December 2000


SUWA . . . doesn’t impress all that much, either in singles or in trios action.

Stoker Ichikawa . . . proves that he’s a lot more than a funny demon bug jobber, not once but twice!

Kenichiro Arai . . . continues showing why he’s one of the more underappreciated members of the Toryumon roster.


KENICHIRO ARAI © vs. SUSUMU MOCHIZUKI (NWA World Welterweight Title)

Well, the five or so minutes of this that was shown were rather fun, but this match is everything I hate about Toryumon/Dragon Gate monthly TV shows. Susumu has apparently worn down Arai’s knee quite a bit, but we don’t get to see any of it, we just see Arai selling it really well to explain his inability to follow up after hitting the headbutt and the 450. There’s also a nice part earlier in the clip where they exchange cradle attempts and Arai outwrestles Susumu and traps him in an armbar. Arai seems to have the match won with his jackknife cradle, but Kanda intervenes with the blue box, and a figure four gives Susumu the title (although he’d be stripped of it a few days later).



All that’s shown is the tail end of this and it’s not anything to write home about. Tokyo tries some sort of head scissors takeover and it winds up being badly blown. Tokyo does a La Magistral for an obvious near fall (obvious due to the fact that the ring is tiny and SUWA was damn near in the ropes). The bell rings for a draw, Tokyo wants five more and actually gets it! When does that ever happen? SUWA spends the bulk of the restart beating the piss out of Tokyo like he told SUWA to meet him at 9:00 on the ninth green. They try a few wrestling exchanges, but, again, it’s nothing special. SUWA tries the FFF and Tokyo counters and tries the Viagra driver, which SUWA escapes. There’s a nice spot right at the end with Tokyo hitting a springboard bulldog while SUWA is on the top, but the bell rings for a second draw.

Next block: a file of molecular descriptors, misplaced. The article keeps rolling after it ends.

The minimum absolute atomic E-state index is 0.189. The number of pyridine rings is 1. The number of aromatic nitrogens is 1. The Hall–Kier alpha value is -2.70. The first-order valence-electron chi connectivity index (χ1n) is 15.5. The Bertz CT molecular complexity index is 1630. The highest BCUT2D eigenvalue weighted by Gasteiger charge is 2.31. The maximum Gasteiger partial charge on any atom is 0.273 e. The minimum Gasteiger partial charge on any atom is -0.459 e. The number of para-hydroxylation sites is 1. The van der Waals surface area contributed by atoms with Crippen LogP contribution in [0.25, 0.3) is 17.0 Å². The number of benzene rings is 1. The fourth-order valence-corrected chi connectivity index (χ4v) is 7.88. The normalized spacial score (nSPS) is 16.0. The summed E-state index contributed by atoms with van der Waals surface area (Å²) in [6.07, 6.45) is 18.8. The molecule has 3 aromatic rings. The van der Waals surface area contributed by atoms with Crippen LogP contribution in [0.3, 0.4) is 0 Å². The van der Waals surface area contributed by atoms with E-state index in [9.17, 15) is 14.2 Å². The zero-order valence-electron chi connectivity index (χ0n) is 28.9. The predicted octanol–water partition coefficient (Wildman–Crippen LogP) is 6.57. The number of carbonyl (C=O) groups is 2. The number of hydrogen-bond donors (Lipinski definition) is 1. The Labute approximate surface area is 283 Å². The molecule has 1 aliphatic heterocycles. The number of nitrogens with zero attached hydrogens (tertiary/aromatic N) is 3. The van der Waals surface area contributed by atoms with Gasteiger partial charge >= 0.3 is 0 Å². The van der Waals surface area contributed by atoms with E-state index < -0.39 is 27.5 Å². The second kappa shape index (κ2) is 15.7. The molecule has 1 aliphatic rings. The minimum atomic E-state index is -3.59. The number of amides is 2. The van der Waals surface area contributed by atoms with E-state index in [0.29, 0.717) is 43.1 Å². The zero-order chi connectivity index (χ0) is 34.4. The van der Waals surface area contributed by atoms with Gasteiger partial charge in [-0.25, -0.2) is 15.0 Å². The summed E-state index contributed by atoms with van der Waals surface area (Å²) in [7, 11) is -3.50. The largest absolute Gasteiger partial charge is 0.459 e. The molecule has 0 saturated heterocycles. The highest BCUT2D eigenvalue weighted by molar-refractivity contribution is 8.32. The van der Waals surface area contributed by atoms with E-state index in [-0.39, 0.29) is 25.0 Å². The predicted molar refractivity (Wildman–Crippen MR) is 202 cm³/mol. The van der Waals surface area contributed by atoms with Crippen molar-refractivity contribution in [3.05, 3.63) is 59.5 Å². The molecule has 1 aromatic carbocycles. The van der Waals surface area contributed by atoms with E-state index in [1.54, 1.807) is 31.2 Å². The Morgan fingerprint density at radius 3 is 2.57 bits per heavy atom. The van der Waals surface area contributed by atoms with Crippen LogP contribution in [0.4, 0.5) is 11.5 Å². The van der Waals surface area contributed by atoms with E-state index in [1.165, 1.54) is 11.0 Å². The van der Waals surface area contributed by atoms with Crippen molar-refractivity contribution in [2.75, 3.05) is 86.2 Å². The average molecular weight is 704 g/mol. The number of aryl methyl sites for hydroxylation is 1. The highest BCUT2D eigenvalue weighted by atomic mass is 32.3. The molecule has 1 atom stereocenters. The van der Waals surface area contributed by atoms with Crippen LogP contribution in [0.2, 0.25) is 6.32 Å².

I’ll be damned. Stoker can actually work! He does his usual bit for the first few minutes with the knuckle lock, but after CIMA gets tried of the games and starts laying in the beating, Stoker comes back and actually wrestles! There’s a quick moment of Stoker’s comedy when he blocks the Iconoclasm by twisting CIMA’s ears and then does a diving butt poke, but he quickly follows up with a couple of nice cradles for some near falls, before CIMA kills him dead with a piledriver. Fun while it lasted.



More fun from the Crazy Max/M2K feud, this time it’s the two lesser famed members of Crazy Max getting to shine. Compared to their Crazy Max counterparts, Fuji and TARU don’t really look too impressive, but they find a way to stand out here by beating the crud out of M2K whenever they get the chance, TARU with his stiff kicks, and Fuji by rattling off lariats and power moves. It also helps that TARU sells like a king once the heels start going after his leg, he takes a few sick bumps leading up to the superbomb that finishes him off. M2K’s work is fine, but they don’t stand out the way the defacto babyface team does. Their best spot was when Susumu did the Dragon screw to TARU and then held the knee in place for Kanda’s elbow, but it was TARU’s selling that really made the whole thing come off so well.